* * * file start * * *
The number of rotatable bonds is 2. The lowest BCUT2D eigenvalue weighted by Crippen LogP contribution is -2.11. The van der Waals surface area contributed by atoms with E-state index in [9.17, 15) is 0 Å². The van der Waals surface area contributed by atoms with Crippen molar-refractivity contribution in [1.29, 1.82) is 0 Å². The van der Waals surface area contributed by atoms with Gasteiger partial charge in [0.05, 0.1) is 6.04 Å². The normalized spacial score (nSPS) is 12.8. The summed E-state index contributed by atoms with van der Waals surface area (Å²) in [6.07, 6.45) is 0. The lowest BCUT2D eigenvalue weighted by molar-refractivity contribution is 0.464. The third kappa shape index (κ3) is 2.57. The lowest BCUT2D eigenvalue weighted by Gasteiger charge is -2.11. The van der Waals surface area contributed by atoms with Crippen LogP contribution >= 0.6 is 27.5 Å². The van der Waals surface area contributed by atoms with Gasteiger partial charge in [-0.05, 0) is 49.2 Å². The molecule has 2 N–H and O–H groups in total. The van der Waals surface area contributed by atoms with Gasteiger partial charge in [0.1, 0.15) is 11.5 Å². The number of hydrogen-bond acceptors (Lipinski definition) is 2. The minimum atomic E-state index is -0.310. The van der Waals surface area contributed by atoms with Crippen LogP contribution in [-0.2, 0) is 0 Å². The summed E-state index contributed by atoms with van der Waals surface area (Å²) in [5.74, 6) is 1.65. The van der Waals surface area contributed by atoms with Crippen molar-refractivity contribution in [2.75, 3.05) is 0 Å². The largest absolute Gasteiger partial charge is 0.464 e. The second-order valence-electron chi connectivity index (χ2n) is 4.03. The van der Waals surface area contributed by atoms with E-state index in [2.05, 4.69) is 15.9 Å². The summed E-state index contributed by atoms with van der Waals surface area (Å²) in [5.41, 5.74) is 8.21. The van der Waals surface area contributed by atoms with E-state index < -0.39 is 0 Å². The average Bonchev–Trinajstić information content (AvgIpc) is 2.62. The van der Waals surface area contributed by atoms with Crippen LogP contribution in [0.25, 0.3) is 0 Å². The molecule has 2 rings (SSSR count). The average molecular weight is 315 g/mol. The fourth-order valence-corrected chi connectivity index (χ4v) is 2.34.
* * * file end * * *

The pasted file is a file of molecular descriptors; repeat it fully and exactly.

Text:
The number of rotatable bonds is 2. The lowest BCUT2D eigenvalue weighted by Crippen LogP contribution is -2.11. The van der Waals surface area contributed by atoms with E-state index in [9.17, 15) is 0 Å². The van der Waals surface area contributed by atoms with Crippen molar-refractivity contribution in [1.29, 1.82) is 0 Å². The van der Waals surface area contributed by atoms with Gasteiger partial charge in [0.05, 0.1) is 6.04 Å². The normalized spacial score (nSPS) is 12.8. The summed E-state index contributed by atoms with van der Waals surface area (Å²) in [6.07, 6.45) is 0. The lowest BCUT2D eigenvalue weighted by molar-refractivity contribution is 0.464. The third kappa shape index (κ3) is 2.57. The lowest BCUT2D eigenvalue weighted by Gasteiger charge is -2.11. The van der Waals surface area contributed by atoms with Crippen LogP contribution >= 0.6 is 27.5 Å². The van der Waals surface area contributed by atoms with Gasteiger partial charge in [-0.05, 0) is 49.2 Å². The molecule has 2 N–H and O–H groups in total. The van der Waals surface area contributed by atoms with Gasteiger partial charge in [0.1, 0.15) is 11.5 Å². The number of hydrogen-bond acceptors (Lipinski definition) is 2. The minimum atomic E-state index is -0.310. The van der Waals surface area contributed by atoms with Crippen LogP contribution in [-0.2, 0) is 0 Å². The summed E-state index contributed by atoms with van der Waals surface area (Å²) in [5.74, 6) is 1.65. The van der Waals surface area contributed by atoms with Crippen molar-refractivity contribution in [2.75, 3.05) is 0 Å². The largest absolute Gasteiger partial charge is 0.464 e. The second-order valence-electron chi connectivity index (χ2n) is 4.03. The van der Waals surface area contributed by atoms with E-state index in [2.05, 4.69) is 15.9 Å². The summed E-state index contributed by atoms with van der Waals surface area (Å²) in [5.41, 5.74) is 8.21. The van der Waals surface area contributed by atoms with E-state index < -0.39 is 0 Å². The average Bonchev–Trinajstić information content (AvgIpc) is 2.62. The van der Waals surface area contributed by atoms with Crippen LogP contribution in [0.25, 0.3) is 0 Å². The molecule has 2 rings (SSSR count). The average molecular weight is 315 g/mol. The fourth-order valence-corrected chi connectivity index (χ4v) is 2.34.